2012-05-30 Vatican RadioFormer Liberian President Charles Taylor was jailed for 50 years today for helping rebels in Sierra Leone commit what the Special Court for Sierra Leone in The Hague called some of the worst war crimes in history. In an 11-year war that ended in 2002, Sierra Leone's Revolutionary United Front rebels murdered, raped and mutilated their way across Liberia's West African neighbour. They were aided by Taylor as he profited from a trade in so-called blood diamonds. Taylor was the first head of state convicted by an international court since the Nazi trials after World War Two.
“I believe in the justice system of the International Court,” said Archbishop Edward Tamba Charles of Freetown, the capital of Sierra Leone. “I do believe, even though some Africans think its [concentrating] more on Africans than on other countries.”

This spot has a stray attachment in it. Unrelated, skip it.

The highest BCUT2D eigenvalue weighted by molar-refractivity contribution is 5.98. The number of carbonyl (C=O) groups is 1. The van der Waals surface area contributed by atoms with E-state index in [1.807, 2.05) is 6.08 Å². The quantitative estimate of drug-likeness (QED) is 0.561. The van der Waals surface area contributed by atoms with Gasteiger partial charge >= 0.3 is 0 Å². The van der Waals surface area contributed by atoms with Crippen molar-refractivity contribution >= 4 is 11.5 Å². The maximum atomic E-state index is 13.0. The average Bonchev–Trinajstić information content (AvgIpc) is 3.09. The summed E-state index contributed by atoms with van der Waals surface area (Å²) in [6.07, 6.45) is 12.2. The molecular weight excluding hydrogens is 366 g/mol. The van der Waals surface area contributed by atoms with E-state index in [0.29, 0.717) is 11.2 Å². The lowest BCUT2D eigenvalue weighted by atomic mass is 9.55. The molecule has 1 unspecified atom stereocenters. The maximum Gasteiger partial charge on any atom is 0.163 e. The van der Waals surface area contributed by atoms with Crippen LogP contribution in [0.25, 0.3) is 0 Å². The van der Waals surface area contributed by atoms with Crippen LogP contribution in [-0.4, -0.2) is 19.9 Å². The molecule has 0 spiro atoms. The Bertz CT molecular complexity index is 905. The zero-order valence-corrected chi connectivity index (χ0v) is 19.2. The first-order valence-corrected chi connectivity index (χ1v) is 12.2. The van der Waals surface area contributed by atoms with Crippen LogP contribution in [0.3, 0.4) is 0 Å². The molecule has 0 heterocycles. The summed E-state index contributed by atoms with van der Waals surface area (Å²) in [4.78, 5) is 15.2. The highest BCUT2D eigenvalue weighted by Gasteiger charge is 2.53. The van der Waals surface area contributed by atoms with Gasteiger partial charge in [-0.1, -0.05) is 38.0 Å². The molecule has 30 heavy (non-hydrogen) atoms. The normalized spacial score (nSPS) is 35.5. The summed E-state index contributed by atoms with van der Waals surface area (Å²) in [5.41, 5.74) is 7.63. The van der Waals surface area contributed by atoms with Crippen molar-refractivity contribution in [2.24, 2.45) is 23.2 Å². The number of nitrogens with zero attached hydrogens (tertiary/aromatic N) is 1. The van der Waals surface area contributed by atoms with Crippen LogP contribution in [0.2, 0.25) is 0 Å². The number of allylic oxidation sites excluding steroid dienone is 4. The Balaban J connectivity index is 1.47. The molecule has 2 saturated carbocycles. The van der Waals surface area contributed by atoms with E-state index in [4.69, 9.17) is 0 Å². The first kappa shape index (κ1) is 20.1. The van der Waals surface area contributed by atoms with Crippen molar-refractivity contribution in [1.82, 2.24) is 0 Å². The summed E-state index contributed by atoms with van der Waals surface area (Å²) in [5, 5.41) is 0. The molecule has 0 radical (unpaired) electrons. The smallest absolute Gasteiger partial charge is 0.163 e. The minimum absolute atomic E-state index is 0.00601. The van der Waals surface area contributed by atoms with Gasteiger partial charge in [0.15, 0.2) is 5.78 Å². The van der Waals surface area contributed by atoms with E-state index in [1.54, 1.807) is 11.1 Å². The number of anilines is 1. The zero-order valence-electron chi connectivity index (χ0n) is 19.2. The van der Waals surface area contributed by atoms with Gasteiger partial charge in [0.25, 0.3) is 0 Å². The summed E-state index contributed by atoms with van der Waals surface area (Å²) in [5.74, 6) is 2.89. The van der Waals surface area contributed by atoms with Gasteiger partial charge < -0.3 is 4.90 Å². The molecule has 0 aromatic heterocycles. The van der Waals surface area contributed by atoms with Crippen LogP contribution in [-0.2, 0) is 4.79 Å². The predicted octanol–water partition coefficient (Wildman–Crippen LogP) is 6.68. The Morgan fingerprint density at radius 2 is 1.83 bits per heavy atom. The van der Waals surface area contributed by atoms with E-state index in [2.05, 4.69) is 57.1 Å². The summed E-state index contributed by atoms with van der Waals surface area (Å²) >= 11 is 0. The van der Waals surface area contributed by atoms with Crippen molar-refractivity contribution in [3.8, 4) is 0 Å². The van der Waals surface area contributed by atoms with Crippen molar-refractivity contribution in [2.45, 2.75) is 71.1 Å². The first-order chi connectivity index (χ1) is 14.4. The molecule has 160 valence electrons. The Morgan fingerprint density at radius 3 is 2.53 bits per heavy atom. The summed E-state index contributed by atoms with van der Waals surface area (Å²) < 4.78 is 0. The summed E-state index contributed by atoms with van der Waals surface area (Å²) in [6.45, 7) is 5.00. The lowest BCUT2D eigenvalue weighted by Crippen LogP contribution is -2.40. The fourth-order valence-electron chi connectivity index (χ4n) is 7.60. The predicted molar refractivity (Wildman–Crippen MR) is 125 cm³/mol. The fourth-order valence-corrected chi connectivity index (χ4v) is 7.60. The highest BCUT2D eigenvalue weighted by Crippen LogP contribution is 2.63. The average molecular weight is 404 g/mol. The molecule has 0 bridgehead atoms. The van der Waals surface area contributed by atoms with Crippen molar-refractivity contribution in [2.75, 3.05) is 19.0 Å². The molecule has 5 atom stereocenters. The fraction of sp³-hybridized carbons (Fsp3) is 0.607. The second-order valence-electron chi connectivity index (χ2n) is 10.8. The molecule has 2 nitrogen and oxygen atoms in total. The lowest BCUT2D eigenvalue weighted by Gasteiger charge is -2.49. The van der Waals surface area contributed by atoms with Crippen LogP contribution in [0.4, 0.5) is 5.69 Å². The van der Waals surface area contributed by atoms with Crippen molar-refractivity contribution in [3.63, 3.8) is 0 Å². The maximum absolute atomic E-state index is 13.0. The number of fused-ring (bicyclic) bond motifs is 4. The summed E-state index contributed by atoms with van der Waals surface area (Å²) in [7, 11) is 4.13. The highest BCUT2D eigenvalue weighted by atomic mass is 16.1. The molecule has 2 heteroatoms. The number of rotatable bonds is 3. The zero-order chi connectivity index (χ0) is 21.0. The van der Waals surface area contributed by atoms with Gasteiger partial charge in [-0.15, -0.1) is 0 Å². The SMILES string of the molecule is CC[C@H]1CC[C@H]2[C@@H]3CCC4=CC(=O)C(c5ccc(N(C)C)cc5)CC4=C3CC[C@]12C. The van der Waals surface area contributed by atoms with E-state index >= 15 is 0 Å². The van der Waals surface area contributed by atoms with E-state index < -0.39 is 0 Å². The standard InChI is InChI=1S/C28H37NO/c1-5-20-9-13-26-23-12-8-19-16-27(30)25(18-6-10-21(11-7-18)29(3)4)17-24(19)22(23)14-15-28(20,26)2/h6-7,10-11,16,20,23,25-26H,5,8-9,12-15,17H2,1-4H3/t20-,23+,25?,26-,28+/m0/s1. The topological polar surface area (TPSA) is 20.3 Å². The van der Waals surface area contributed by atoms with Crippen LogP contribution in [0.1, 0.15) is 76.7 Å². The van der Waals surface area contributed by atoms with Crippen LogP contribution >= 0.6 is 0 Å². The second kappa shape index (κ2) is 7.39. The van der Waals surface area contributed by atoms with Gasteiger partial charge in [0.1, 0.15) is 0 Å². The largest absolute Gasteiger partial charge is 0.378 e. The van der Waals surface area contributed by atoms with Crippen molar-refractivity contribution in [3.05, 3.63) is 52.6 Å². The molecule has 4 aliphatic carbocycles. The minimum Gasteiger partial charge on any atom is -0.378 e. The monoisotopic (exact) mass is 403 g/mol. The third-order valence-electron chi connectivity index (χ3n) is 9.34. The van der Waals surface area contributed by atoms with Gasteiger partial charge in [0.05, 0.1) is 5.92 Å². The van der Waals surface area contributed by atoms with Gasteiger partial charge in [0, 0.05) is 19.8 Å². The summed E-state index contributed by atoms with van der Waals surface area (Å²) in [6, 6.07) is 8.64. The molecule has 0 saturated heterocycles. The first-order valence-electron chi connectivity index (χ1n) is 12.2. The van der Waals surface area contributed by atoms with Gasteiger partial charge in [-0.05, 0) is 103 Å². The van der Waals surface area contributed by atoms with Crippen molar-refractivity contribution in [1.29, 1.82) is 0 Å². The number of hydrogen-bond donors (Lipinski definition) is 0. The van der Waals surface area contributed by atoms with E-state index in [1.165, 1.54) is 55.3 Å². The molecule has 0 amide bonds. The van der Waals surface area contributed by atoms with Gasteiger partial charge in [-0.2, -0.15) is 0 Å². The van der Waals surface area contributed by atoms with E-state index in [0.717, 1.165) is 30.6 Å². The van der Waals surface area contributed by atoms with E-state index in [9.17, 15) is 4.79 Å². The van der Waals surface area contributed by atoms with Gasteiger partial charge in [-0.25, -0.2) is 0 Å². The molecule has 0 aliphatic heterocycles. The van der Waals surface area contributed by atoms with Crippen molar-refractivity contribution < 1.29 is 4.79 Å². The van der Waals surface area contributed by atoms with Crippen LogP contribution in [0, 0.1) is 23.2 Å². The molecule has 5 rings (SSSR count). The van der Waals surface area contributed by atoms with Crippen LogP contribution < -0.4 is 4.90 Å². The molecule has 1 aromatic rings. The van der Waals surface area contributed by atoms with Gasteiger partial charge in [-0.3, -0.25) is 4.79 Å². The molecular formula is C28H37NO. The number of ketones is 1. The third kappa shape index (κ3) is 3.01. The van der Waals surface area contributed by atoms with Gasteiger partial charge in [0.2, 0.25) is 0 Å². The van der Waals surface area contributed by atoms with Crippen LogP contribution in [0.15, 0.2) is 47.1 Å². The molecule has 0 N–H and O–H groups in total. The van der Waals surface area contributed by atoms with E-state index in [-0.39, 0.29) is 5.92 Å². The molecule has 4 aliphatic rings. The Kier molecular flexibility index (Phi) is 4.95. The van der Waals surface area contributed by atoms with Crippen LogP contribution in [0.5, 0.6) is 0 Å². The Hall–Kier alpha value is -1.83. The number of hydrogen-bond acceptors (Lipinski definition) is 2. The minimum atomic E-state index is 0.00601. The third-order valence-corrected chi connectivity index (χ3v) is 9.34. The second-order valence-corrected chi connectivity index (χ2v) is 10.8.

“The backbone of impunity has been broken. Nobody can escape. If you do bad, then you will be caught in the end, and brought to the Court and you will be tried like Charles Taylor, and if you are found guilty, you will be condemned,” he told Vatican Radio.
“I am sure those who have been indicted will get the message, and those who are committing atrocities in other parts of Africa will see the writing on the wall and begin to act accordingly,” he said.